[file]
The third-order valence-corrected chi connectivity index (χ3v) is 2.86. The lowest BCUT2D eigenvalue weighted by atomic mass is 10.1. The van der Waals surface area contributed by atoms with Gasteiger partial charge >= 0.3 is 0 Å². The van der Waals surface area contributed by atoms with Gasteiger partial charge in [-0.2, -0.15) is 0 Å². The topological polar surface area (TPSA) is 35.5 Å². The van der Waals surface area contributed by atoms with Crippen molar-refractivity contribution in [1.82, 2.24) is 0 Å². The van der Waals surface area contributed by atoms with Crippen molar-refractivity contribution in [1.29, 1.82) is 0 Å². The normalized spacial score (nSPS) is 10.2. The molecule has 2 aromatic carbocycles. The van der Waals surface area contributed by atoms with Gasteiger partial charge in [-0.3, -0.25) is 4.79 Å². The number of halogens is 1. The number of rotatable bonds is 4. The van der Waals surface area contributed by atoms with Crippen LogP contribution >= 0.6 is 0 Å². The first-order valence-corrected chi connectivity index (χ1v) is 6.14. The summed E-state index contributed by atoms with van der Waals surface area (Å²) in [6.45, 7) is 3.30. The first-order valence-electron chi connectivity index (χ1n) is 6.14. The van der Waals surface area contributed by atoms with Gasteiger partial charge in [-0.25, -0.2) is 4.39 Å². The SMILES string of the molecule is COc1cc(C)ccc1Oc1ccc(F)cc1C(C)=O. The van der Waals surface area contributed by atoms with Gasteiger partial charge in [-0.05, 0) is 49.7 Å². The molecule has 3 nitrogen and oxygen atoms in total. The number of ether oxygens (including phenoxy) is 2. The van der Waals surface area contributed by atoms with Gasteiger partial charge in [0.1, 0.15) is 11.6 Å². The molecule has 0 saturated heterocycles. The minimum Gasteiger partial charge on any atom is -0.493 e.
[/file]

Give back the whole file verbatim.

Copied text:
The third-order valence-corrected chi connectivity index (χ3v) is 2.86. The lowest BCUT2D eigenvalue weighted by atomic mass is 10.1. The van der Waals surface area contributed by atoms with Gasteiger partial charge >= 0.3 is 0 Å². The van der Waals surface area contributed by atoms with Gasteiger partial charge in [-0.2, -0.15) is 0 Å². The topological polar surface area (TPSA) is 35.5 Å². The van der Waals surface area contributed by atoms with Crippen molar-refractivity contribution in [1.82, 2.24) is 0 Å². The van der Waals surface area contributed by atoms with Crippen molar-refractivity contribution in [1.29, 1.82) is 0 Å². The normalized spacial score (nSPS) is 10.2. The molecule has 2 aromatic carbocycles. The van der Waals surface area contributed by atoms with Gasteiger partial charge in [-0.3, -0.25) is 4.79 Å². The number of halogens is 1. The number of rotatable bonds is 4. The van der Waals surface area contributed by atoms with Crippen LogP contribution >= 0.6 is 0 Å². The first-order valence-corrected chi connectivity index (χ1v) is 6.14. The summed E-state index contributed by atoms with van der Waals surface area (Å²) in [6.45, 7) is 3.30. The first-order valence-electron chi connectivity index (χ1n) is 6.14. The van der Waals surface area contributed by atoms with Gasteiger partial charge in [-0.25, -0.2) is 4.39 Å². The SMILES string of the molecule is COc1cc(C)ccc1Oc1ccc(F)cc1C(C)=O. The van der Waals surface area contributed by atoms with Gasteiger partial charge in [-0.05, 0) is 49.7 Å². The molecule has 3 nitrogen and oxygen atoms in total. The number of ether oxygens (including phenoxy) is 2. The van der Waals surface area contributed by atoms with Gasteiger partial charge in [0.1, 0.15) is 11.6 Å². The molecule has 0 saturated heterocycles. The minimum Gasteiger partial charge on any atom is -0.493 e.